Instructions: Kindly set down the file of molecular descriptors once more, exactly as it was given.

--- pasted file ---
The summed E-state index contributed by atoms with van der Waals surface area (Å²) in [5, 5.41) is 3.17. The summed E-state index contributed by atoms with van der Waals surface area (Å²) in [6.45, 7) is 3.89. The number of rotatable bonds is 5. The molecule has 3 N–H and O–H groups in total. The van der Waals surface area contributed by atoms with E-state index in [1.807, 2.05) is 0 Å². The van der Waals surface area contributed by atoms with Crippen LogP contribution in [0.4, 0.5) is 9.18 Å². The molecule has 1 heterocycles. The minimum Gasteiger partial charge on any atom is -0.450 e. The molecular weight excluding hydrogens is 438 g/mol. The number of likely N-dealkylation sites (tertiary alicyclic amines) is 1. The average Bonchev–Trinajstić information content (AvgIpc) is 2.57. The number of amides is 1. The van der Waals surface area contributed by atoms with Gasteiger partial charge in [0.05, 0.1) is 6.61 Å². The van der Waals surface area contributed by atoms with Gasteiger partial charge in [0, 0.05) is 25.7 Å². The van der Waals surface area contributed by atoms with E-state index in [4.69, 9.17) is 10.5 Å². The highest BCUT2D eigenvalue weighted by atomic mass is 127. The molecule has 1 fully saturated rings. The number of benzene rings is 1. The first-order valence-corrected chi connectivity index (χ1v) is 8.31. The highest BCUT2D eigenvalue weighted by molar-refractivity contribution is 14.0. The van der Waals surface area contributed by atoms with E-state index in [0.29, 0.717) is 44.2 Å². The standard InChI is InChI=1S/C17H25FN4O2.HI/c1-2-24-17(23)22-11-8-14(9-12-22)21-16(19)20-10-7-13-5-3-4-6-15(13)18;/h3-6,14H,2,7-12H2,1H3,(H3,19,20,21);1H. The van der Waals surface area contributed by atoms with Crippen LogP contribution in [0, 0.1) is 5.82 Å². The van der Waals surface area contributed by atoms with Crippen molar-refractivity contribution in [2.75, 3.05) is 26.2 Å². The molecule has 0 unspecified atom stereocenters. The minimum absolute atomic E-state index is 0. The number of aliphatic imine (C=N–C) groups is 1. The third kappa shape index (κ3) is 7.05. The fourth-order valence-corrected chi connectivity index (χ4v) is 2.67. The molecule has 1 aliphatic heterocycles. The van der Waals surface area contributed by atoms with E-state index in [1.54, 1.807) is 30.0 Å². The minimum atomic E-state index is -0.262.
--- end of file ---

The summed E-state index contributed by atoms with van der Waals surface area (Å²) in [5, 5.41) is 3.17. The summed E-state index contributed by atoms with van der Waals surface area (Å²) in [6.45, 7) is 3.89. The number of rotatable bonds is 5. The molecule has 3 N–H and O–H groups in total. The van der Waals surface area contributed by atoms with E-state index in [1.807, 2.05) is 0 Å². The van der Waals surface area contributed by atoms with Crippen LogP contribution in [0.4, 0.5) is 9.18 Å². The molecule has 1 heterocycles. The minimum Gasteiger partial charge on any atom is -0.450 e. The molecular weight excluding hydrogens is 438 g/mol. The number of likely N-dealkylation sites (tertiary alicyclic amines) is 1. The average Bonchev–Trinajstić information content (AvgIpc) is 2.57. The number of amides is 1. The van der Waals surface area contributed by atoms with Gasteiger partial charge in [0.05, 0.1) is 6.61 Å². The van der Waals surface area contributed by atoms with Gasteiger partial charge in [0, 0.05) is 25.7 Å². The van der Waals surface area contributed by atoms with E-state index in [4.69, 9.17) is 10.5 Å². The highest BCUT2D eigenvalue weighted by atomic mass is 127. The molecule has 1 fully saturated rings. The number of benzene rings is 1. The first-order valence-corrected chi connectivity index (χ1v) is 8.31. The highest BCUT2D eigenvalue weighted by molar-refractivity contribution is 14.0. The van der Waals surface area contributed by atoms with E-state index in [0.29, 0.717) is 44.2 Å². The standard InChI is InChI=1S/C17H25FN4O2.HI/c1-2-24-17(23)22-11-8-14(9-12-22)21-16(19)20-10-7-13-5-3-4-6-15(13)18;/h3-6,14H,2,7-12H2,1H3,(H3,19,20,21);1H. The van der Waals surface area contributed by atoms with Crippen LogP contribution in [0, 0.1) is 5.82 Å². The van der Waals surface area contributed by atoms with Crippen molar-refractivity contribution in [2.75, 3.05) is 26.2 Å². The molecule has 0 unspecified atom stereocenters. The minimum absolute atomic E-state index is 0. The number of aliphatic imine (C=N–C) groups is 1. The third kappa shape index (κ3) is 7.05. The fourth-order valence-corrected chi connectivity index (χ4v) is 2.67. The molecule has 1 aliphatic heterocycles. The van der Waals surface area contributed by atoms with E-state index in [1.54, 1.807) is 30.0 Å². The minimum atomic E-state index is -0.262.